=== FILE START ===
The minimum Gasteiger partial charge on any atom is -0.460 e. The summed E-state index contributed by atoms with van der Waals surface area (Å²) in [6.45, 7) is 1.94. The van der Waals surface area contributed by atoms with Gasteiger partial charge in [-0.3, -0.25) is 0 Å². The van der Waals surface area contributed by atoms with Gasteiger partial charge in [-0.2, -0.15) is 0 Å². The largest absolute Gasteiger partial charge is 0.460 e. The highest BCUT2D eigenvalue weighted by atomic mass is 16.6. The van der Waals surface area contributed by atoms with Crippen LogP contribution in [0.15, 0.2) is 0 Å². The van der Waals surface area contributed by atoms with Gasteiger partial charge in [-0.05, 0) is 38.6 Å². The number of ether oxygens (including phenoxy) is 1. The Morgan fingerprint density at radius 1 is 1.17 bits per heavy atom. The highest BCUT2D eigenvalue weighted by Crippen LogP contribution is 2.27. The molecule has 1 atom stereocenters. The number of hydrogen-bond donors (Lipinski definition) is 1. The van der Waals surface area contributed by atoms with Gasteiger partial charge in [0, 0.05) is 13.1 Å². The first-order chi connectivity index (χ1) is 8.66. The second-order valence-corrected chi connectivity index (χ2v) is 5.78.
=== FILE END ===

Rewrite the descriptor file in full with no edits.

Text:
The minimum Gasteiger partial charge on any atom is -0.460 e. The summed E-state index contributed by atoms with van der Waals surface area (Å²) in [6.45, 7) is 1.94. The van der Waals surface area contributed by atoms with Gasteiger partial charge in [-0.3, -0.25) is 0 Å². The van der Waals surface area contributed by atoms with Gasteiger partial charge in [-0.2, -0.15) is 0 Å². The largest absolute Gasteiger partial charge is 0.460 e. The highest BCUT2D eigenvalue weighted by atomic mass is 16.6. The van der Waals surface area contributed by atoms with Crippen LogP contribution in [0.15, 0.2) is 0 Å². The van der Waals surface area contributed by atoms with Gasteiger partial charge in [-0.05, 0) is 38.6 Å². The number of ether oxygens (including phenoxy) is 1. The Morgan fingerprint density at radius 1 is 1.17 bits per heavy atom. The highest BCUT2D eigenvalue weighted by Crippen LogP contribution is 2.27. The molecule has 1 atom stereocenters. The number of hydrogen-bond donors (Lipinski definition) is 1. The van der Waals surface area contributed by atoms with Gasteiger partial charge in [0, 0.05) is 13.1 Å². The first-order chi connectivity index (χ1) is 8.66. The second-order valence-corrected chi connectivity index (χ2v) is 5.78.